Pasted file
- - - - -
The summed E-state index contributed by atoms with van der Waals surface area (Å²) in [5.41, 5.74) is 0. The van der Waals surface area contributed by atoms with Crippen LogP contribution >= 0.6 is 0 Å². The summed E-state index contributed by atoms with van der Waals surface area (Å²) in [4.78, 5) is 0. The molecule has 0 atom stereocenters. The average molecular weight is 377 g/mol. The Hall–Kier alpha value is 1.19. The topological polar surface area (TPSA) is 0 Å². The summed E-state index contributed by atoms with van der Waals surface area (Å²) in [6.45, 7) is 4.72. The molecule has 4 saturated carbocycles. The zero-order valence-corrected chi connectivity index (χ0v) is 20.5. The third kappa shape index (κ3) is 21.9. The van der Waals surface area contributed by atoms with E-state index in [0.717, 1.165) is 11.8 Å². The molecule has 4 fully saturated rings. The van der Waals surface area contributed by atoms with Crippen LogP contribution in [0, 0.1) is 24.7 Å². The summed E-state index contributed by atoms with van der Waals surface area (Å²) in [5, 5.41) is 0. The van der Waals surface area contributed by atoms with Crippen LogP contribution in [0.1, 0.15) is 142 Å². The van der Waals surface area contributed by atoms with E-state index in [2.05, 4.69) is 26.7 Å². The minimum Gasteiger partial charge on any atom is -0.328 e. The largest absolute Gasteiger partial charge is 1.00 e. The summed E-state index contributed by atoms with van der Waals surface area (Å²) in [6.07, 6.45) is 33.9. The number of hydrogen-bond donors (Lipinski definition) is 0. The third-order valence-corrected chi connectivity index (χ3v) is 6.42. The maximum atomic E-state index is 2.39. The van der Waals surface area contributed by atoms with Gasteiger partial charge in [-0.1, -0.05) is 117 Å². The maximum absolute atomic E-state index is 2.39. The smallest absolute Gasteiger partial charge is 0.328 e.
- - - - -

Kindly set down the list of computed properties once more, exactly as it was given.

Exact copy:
The summed E-state index contributed by atoms with van der Waals surface area (Å²) in [5.41, 5.74) is 0. The van der Waals surface area contributed by atoms with Crippen LogP contribution >= 0.6 is 0 Å². The summed E-state index contributed by atoms with van der Waals surface area (Å²) in [4.78, 5) is 0. The molecule has 0 atom stereocenters. The average molecular weight is 377 g/mol. The Hall–Kier alpha value is 1.19. The topological polar surface area (TPSA) is 0 Å². The summed E-state index contributed by atoms with van der Waals surface area (Å²) in [6.45, 7) is 4.72. The molecule has 4 saturated carbocycles. The zero-order valence-corrected chi connectivity index (χ0v) is 20.5. The third kappa shape index (κ3) is 21.9. The van der Waals surface area contributed by atoms with E-state index in [0.717, 1.165) is 11.8 Å². The molecule has 4 fully saturated rings. The van der Waals surface area contributed by atoms with Crippen LogP contribution in [0, 0.1) is 24.7 Å². The summed E-state index contributed by atoms with van der Waals surface area (Å²) in [5, 5.41) is 0. The van der Waals surface area contributed by atoms with Crippen LogP contribution in [0.1, 0.15) is 142 Å². The van der Waals surface area contributed by atoms with E-state index in [2.05, 4.69) is 26.7 Å². The minimum Gasteiger partial charge on any atom is -0.328 e. The largest absolute Gasteiger partial charge is 1.00 e. The summed E-state index contributed by atoms with van der Waals surface area (Å²) in [6.07, 6.45) is 33.9. The number of hydrogen-bond donors (Lipinski definition) is 0. The third-order valence-corrected chi connectivity index (χ3v) is 6.42. The maximum atomic E-state index is 2.39. The van der Waals surface area contributed by atoms with Gasteiger partial charge in [-0.1, -0.05) is 117 Å². The maximum absolute atomic E-state index is 2.39. The smallest absolute Gasteiger partial charge is 0.328 e.